|Ask the Experts
June 7, 2018 - Updated
May 16, 2010 - Originally Posted
BGA Rework Flux Recommendation
Is there a specific flux, or flux type, we should evaluate when we replace BGA components? We currently use a standard flux and it seems to have problems maintaining its activity under prolonged heating during BGA rework.
|Expert Panel Responses
The key phrase in the question is "under prolonged heating". In principle, the same flux or flux type as was used for reflow should be fine for rework. However, care must be taken to ensure that the flux is not overheated.The rework thermal cycle should be as close as possible to the one that was used in the reflow ovenincluding ramp, preheat, peak temperature, time above liquidus and cool down. Following this simple rule should resolve the problem.
A flux with a good oxidation barrier (that protects molten solder from oxidizing for as long as possible) will do the job - typically no-clean rosin-based fluxes have a better oxidation barrier than water-wash fluxes. The oxidation barrier in the flux is crucial towards eliminating head-in-pillow as well.
Technical Manager - Europe
All the major brands have a BGA Rework specific tacky flux formulation. I would start with the vendor you currently purchase your flux and solder paste from. This will ensure that your tacky flux is compatable with what you are currently using.
Regional Sales Manager
OK International Inc.
BGA rework should be done with rework flux paste, which is designed to stay active and will remain in place through the full range of reflow processes experienced during rework operations. In addition, rework flux paste is tacky and will hold components in position the same way as solder paste.
Application Engineering Supervisor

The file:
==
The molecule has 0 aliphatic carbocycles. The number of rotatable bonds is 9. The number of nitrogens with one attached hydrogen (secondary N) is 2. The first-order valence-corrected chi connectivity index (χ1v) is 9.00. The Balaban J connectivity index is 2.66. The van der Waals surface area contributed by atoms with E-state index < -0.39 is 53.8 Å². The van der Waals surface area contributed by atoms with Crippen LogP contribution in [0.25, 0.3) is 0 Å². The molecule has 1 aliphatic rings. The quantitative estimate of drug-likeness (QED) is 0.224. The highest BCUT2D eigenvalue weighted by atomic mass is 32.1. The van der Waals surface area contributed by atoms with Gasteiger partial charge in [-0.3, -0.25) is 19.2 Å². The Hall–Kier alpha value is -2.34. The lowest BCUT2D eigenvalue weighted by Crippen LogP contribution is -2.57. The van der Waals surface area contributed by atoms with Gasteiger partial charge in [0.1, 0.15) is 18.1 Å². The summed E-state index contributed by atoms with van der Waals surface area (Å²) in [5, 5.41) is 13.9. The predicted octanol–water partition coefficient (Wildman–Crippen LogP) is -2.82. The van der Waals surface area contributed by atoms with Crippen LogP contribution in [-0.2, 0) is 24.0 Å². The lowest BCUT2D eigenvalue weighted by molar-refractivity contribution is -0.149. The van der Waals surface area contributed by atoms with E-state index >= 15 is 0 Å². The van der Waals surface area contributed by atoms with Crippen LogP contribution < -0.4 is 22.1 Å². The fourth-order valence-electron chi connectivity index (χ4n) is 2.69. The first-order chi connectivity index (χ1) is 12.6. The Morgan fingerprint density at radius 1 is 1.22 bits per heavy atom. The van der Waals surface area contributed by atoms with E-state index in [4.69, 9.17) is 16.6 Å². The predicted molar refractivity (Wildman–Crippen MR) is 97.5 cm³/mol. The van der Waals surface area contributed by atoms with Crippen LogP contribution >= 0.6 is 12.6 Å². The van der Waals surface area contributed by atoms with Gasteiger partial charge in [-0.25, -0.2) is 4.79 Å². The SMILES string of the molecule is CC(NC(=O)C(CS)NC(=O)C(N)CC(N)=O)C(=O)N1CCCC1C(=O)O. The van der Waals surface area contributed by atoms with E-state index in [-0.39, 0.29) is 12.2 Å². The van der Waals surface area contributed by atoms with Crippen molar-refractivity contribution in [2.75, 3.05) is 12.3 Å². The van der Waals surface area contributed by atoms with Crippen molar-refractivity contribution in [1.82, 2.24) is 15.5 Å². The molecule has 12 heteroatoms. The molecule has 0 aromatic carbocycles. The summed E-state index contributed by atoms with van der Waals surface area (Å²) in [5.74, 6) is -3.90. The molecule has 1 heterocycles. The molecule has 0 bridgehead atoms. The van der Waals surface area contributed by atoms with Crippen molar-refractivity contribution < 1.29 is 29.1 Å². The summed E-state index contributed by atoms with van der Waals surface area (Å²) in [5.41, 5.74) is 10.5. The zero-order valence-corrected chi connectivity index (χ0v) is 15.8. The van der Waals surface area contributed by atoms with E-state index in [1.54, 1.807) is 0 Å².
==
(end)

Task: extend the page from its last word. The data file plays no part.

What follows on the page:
It is best to use proper Rosin based rework flux gel as this will aid with the heat transfer to the balls much more efficiently and last the soldering process so you only have to do the job once.
Technical Sales Manager
BLT Circuit Services Ltd
Never use liquid flux for BGA rework, it will not stick around long enough, as you have discovered. As the experts here have stated, use a GOOD tacky flux formulated just for BGA rework. The type of flux (water soluble, RMA, or No-clean) should be the same as the type of flux in your solder paste, so the appropriate cleaning process is used and there are no potential reaction issues.
Attempting to use an RMA flux when you only have water-soluble cleaning processes will lead to horrible results. I actually have several processes where I call out the tacky flux instead of the typical liquid benchtop flux because I know they are superior, proven (qualified)to be easier to clean, and less likely to seep under pads and other areas and cause damage during soldering and/or rework.
I would recommend a no clean tacky flux for cleaning pads and replacing BGA components.Ray Clark, TT Electronics
We have very good results using the Nordson RMA Paste Flux P/N 7019057. This is a no clean flux, not aqueous clean.
Circuit Technology Center
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